Type 2 diabetes is the most common type of  diabetes, accounting for around 90% of all cases of diabetes. In type 2 diabetes, hyperglycaemia is the result of an inadequate production of insulin and inability of the body to respond fully to insulin, defined as insulin resistance. During a state of insulin resistance, insulin is ineffective and therefore initially prompts an increase in insulin production to reduce rising glucose levels but over time a state of relative inadequate production of insulin can develop. Type 2 diabetes is most commonly seen in older adults, but it is increasingly seen in children, adolescents and younger adults due to rising levels of obesity, physical inactivity and poor diet.

   The symptoms of type 2 diabetes may be identical to those of type 1 diabetes including in particular, increased thirst, frequent urination, tiredness, slow-healing wounds, recurrent infections and tingling or numbness in hands and feet. However, the onset of type 2 diabetes is usually slow and its usual presentation without the acute metabolic disturbance seen in type 1 diabetes means that the true time of onset is difficult to determine.

Symptoms of type 2 diabetes

Excessive thirst and dry mouth


Recurrent fungal infections in the skin

Frequent and abundant urination

Slow healing wounds

Lack of energy, extreme tiredness

Blurred vision

Tingling or numbness in hands and feet

Diabetes: A global emergency

Number of people with diabetes worldwide and per region in 2017 and 2045 (20-79 years)


Diabetes complications

   A majority of people with diabetes are unaware of having diabetes complications. However, most complications can be detected in their early stages by screening programs.


    When not well managed, all types of diabetes can lead to complications in many parts of the body, resulting in frequent hospitalizations and early death. People with diabetes have an increased risk of developing a number of serious life-threatening health problems increasing medical care costs and lowering quality of life.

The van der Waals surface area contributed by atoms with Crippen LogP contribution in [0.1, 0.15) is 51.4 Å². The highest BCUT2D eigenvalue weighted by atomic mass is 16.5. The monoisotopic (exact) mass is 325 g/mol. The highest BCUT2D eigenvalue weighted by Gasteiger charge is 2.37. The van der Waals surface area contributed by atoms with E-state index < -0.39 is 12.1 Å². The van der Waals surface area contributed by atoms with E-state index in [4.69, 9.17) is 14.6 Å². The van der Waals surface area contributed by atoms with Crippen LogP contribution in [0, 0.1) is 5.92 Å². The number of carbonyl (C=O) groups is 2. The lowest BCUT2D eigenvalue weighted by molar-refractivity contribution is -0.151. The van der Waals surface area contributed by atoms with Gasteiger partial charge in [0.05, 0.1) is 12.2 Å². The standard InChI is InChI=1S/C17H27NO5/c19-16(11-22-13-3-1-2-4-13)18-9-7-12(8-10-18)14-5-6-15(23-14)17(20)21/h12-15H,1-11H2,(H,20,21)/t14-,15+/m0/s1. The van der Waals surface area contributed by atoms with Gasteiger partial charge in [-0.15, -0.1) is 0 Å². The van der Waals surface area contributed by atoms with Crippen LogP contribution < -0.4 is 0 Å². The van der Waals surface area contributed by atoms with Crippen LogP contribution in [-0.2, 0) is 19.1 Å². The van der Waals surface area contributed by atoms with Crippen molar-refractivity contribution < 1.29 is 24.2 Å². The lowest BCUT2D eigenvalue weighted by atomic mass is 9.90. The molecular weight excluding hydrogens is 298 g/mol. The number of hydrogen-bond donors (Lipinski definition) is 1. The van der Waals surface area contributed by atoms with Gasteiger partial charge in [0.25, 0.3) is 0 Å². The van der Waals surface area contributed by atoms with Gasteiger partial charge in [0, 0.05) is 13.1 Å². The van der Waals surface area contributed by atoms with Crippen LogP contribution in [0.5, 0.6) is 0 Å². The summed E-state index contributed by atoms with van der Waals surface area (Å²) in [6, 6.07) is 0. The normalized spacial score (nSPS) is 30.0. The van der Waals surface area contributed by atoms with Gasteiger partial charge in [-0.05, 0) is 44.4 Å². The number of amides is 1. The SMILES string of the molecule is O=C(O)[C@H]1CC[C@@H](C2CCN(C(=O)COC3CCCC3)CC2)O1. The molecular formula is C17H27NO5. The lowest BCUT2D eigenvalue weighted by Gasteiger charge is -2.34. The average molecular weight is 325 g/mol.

Persistently high blood glucose levels cause generalized vascular damage affecting the heart, eyes, kidneys and nerves. Diabetes is one of the leading causes of cardiovascular disease (CVD), blindness, kidney failure and lower-limb amputation. In pregnancy, poorly controlled diabetes increases the risk of maternal and fetal complications. There are no detailed global estimates of diabetes-related complications, but where data are available – mainly from high-income countries – prevalence and incidence vary hugely between countries.

Healthcare Expenditure

Total healthcare expenditure by people with diabetes (20-79 years) - in billion US$

   In 2017, IDF estimates the total healthcare expenditure on diabetes will reach USD 727 billion (20-79 years), which represents an 8% increase compared to the 2015 estimate. When using the expanded age group of 18 to 99 years, the costs totalled USD 850 billion.


World Health Organization (WHO) recommendations on physical activity for different age groups

Children and youth aged 5-17 years should do at least 60 minutes of moderate to vigorous – intensity physical activity daily.

Adults aged 18-64 years should do at least 150 minutes of moderate-intensity aerobic physical activity (brisk walking, jogging, gardening) spread throughout the week, or at least 75 minutes of vigorous-intensity aerobic physical activity throughout the week, or an equivalent combination of moderate- and vigorous-intensity activity.

Children and youth aged 5-17 years should do at least 60 minutes of moderate to vigorous – intensity physical activity daily.

Dr. Julian Whitaker, M.D. -

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IDF Diabetes Atlas
American Council on Science and Health (http://acsh.org)